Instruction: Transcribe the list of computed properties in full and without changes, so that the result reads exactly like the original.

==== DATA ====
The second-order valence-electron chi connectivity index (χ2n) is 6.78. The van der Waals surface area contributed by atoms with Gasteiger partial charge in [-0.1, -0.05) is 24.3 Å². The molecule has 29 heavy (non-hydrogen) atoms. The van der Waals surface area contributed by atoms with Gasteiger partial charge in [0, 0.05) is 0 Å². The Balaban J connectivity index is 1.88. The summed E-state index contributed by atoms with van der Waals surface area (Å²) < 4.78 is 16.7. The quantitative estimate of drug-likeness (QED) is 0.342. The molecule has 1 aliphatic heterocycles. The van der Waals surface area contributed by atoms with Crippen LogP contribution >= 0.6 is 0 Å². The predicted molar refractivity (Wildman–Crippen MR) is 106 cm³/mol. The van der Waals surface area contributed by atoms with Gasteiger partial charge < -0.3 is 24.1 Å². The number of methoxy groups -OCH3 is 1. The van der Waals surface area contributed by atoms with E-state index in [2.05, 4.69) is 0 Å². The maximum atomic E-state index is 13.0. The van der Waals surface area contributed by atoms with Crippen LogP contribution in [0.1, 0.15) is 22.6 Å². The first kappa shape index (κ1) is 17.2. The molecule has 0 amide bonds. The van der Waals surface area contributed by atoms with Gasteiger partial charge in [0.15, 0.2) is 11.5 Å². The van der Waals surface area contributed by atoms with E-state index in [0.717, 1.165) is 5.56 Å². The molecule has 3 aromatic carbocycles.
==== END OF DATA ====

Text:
The second-order valence-electron chi connectivity index (χ2n) is 6.78. The van der Waals surface area contributed by atoms with Gasteiger partial charge in [-0.1, -0.05) is 24.3 Å². The molecule has 29 heavy (non-hydrogen) atoms. The van der Waals surface area contributed by atoms with Gasteiger partial charge in [0, 0.05) is 0 Å². The Balaban J connectivity index is 1.88. The summed E-state index contributed by atoms with van der Waals surface area (Å²) < 4.78 is 16.7. The quantitative estimate of drug-likeness (QED) is 0.342. The molecule has 1 aliphatic heterocycles. The van der Waals surface area contributed by atoms with Crippen LogP contribution >= 0.6 is 0 Å². The predicted molar refractivity (Wildman–Crippen MR) is 106 cm³/mol. The van der Waals surface area contributed by atoms with Gasteiger partial charge < -0.3 is 24.1 Å². The number of methoxy groups -OCH3 is 1. The van der Waals surface area contributed by atoms with E-state index in [2.05, 4.69) is 0 Å². The maximum atomic E-state index is 13.0. The van der Waals surface area contributed by atoms with Crippen LogP contribution in [0.1, 0.15) is 22.6 Å². The first kappa shape index (κ1) is 17.2. The molecule has 0 amide bonds. The van der Waals surface area contributed by atoms with Gasteiger partial charge in [0.15, 0.2) is 11.5 Å². The van der Waals surface area contributed by atoms with E-state index in [0.717, 1.165) is 5.56 Å². The molecule has 3 aromatic carbocycles.